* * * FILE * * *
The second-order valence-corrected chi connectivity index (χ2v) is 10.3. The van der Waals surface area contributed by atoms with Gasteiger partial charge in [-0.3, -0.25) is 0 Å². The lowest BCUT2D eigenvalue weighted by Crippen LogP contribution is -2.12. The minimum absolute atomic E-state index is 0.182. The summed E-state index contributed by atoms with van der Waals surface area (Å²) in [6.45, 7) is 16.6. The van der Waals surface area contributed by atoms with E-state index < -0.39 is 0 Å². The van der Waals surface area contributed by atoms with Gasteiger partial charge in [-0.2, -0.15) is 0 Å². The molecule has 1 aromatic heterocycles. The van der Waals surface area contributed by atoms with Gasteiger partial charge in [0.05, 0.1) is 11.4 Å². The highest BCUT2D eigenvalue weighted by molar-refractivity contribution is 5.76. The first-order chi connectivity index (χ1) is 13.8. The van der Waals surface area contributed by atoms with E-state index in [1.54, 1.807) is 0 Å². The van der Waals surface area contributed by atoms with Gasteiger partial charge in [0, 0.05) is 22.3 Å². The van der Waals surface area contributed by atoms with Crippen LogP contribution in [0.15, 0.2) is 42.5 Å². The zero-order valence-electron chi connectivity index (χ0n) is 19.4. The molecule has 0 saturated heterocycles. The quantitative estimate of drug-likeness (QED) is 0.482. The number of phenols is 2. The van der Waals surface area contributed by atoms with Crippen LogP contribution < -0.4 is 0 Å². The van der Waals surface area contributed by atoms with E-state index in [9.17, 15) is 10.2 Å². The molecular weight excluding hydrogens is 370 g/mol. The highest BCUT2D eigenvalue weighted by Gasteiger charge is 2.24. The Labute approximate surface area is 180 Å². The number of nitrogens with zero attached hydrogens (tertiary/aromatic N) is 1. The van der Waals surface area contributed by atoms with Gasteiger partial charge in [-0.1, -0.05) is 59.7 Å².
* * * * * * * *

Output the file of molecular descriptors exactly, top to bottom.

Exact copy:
The second-order valence-corrected chi connectivity index (χ2v) is 10.3. The van der Waals surface area contributed by atoms with Gasteiger partial charge in [-0.3, -0.25) is 0 Å². The lowest BCUT2D eigenvalue weighted by Crippen LogP contribution is -2.12. The minimum absolute atomic E-state index is 0.182. The summed E-state index contributed by atoms with van der Waals surface area (Å²) in [6.45, 7) is 16.6. The van der Waals surface area contributed by atoms with E-state index < -0.39 is 0 Å². The van der Waals surface area contributed by atoms with Gasteiger partial charge in [-0.2, -0.15) is 0 Å². The molecule has 1 aromatic heterocycles. The van der Waals surface area contributed by atoms with Gasteiger partial charge in [0.05, 0.1) is 11.4 Å². The highest BCUT2D eigenvalue weighted by molar-refractivity contribution is 5.76. The first-order chi connectivity index (χ1) is 13.8. The van der Waals surface area contributed by atoms with E-state index in [1.54, 1.807) is 0 Å². The van der Waals surface area contributed by atoms with Gasteiger partial charge in [0, 0.05) is 22.3 Å². The van der Waals surface area contributed by atoms with Crippen LogP contribution in [0.15, 0.2) is 42.5 Å². The zero-order valence-electron chi connectivity index (χ0n) is 19.4. The molecule has 0 saturated heterocycles. The quantitative estimate of drug-likeness (QED) is 0.482. The number of phenols is 2. The van der Waals surface area contributed by atoms with Crippen LogP contribution < -0.4 is 0 Å². The van der Waals surface area contributed by atoms with E-state index in [9.17, 15) is 10.2 Å². The molecular weight excluding hydrogens is 370 g/mol. The highest BCUT2D eigenvalue weighted by Gasteiger charge is 2.24. The Labute approximate surface area is 180 Å². The number of nitrogens with zero attached hydrogens (tertiary/aromatic N) is 1. The van der Waals surface area contributed by atoms with Gasteiger partial charge in [-0.1, -0.05) is 59.7 Å².